With the polls tipping in their favour, the Lib Dems are under increasing pressure to spell out what they would do in the case of a hung parliament, or if they were to win outright. The shadow health spokesman says axing SHAs, devolving power to local bodies and focusing on prevention would be among his first moves
Ensuring that the NHS continues to thrive is one of the greatest challenges facing the next government. Whoever wins the election will have to face up to the fact that the scale of the public deficit and the state of our economy means the era of ever expanding budgets has come to an end. Those of us who care passionately about the NHS must ask new questions: not just “how much” but “how” we spend money. I believe we can protect and improve the NHS in an age of austerity, but to do that requires a new approach.
Strategic health authorities often act as nothing more than outposts of the Department of Health, there to enforce the secretary of state’s will on the local NHS
Many of you will have seen a dramatic shift in the polls in recent weeks. None of us can predict how long this will last. But I think the electorate’s willingness to consider the Liberal Democrats is due in part to the failure of Labour and the Conservatives to articulate a convincing vision for the country. Both of the old parties insist they are the only ones who can be trusted with the NHS, but such protestations fail to mask their lack of vision for the future.
Lib Dem alternative
The Liberal Democrats offer a real alternative. Our vision for a liberal NHS has flexibility, accountability and fairness at its centre. Instead of dictating from Whitehall, we will give local people the power to set priorities through elected health boards. Instead of second guessing managers and staff, we will give them the freedom to innovate and develop services. And instead of constantly setting targets and demanding endless reports on how they are being reached, we will trust clinicians to know what’s best for their patients.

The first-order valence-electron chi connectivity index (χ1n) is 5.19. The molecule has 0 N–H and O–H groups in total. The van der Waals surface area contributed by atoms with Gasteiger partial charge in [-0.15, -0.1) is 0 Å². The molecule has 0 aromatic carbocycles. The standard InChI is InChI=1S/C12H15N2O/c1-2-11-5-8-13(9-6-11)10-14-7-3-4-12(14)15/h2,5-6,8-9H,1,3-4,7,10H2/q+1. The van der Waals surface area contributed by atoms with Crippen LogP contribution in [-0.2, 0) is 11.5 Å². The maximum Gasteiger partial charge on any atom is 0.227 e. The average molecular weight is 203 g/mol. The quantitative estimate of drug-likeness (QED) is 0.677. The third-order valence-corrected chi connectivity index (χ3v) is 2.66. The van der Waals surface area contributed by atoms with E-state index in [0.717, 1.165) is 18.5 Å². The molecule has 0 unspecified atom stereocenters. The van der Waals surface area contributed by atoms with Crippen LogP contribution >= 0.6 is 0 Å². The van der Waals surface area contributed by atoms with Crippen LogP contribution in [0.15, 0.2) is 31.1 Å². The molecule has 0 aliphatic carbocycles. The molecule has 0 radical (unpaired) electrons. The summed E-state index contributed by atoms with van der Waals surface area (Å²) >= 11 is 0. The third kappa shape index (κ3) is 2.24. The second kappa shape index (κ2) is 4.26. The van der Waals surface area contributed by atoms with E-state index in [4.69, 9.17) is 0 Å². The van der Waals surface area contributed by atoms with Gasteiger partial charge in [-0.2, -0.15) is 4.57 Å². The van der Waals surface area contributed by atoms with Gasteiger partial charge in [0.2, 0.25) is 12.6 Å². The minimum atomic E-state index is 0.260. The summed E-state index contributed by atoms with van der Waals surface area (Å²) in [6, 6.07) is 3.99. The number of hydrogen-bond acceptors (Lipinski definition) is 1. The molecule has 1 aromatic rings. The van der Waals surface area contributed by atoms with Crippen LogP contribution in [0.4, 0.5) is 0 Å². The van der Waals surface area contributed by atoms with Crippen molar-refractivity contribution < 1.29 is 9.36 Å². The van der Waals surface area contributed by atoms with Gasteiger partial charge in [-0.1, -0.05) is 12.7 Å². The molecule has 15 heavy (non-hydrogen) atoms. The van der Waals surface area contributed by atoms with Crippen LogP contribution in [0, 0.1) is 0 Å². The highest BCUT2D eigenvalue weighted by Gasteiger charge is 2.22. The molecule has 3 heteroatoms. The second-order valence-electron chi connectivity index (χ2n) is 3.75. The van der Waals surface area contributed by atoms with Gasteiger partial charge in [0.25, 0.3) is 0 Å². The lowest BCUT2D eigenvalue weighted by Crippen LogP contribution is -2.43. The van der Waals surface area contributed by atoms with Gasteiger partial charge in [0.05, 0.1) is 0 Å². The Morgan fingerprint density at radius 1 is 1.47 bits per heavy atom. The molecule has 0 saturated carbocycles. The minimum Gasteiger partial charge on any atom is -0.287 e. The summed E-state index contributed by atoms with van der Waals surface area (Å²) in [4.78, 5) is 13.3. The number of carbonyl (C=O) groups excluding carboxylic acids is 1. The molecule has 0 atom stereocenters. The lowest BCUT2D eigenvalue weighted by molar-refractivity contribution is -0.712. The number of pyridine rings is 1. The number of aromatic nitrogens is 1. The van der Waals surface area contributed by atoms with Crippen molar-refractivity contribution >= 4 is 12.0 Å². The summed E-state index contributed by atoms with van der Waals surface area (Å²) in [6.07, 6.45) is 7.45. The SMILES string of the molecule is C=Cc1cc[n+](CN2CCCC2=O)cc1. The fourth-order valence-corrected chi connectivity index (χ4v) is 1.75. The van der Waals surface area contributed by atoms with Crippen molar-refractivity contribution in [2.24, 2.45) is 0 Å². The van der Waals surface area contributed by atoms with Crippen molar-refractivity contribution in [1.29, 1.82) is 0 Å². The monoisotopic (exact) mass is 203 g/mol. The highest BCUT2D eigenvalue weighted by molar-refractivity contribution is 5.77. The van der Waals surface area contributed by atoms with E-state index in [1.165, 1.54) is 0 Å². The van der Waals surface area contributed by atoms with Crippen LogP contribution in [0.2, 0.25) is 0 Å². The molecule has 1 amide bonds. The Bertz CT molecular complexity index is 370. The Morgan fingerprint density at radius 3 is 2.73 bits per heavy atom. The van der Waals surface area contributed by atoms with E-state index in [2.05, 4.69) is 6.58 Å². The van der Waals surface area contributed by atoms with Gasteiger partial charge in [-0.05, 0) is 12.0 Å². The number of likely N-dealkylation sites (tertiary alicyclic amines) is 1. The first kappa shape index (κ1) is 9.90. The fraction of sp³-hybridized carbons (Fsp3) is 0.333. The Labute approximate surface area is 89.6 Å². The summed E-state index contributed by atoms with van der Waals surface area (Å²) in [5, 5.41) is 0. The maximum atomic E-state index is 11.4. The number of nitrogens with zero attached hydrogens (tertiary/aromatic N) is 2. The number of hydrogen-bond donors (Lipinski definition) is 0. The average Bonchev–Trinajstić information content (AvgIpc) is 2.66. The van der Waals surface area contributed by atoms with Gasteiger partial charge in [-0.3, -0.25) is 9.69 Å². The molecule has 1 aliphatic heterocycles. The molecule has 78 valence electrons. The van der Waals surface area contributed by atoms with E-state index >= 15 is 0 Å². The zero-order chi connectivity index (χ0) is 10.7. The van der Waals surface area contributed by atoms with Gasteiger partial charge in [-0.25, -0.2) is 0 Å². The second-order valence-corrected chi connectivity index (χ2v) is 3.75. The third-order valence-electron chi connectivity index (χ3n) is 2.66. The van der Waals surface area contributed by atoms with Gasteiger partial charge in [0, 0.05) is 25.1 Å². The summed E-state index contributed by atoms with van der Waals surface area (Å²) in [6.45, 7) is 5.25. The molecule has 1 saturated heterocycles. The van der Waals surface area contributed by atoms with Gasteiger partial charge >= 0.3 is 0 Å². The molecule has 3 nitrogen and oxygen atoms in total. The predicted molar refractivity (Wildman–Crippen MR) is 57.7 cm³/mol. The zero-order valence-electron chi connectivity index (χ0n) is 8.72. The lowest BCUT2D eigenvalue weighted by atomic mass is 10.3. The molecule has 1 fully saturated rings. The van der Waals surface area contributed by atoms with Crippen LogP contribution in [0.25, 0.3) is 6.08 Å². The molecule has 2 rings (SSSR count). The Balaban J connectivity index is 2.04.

Constrained public finances mean that difficult decisions must be made. Labour’s approach has been to demand “efficiency savings” while refusing to spell out what that actually means. By cutting indiscriminately now, we are storing up trouble further down the line. The Conservatives’ decision to ringfence the health budget has more to do with their own party interest than what’s best for the country. Their approach will mean wielding a knife violently across all other public services. This is not something we are prepared to do.
The Liberal Democrats are taking a different approach. No budget will be ringfenced, including the health service. We will look for waste and unnecessary programmes of spending wherever they lie. Where we identify savings in the NHS, that money will be reinvested in services that have been starved of cash or could be in future years. Only the Liberal Democrats are determined to be bold about reforming the NHS.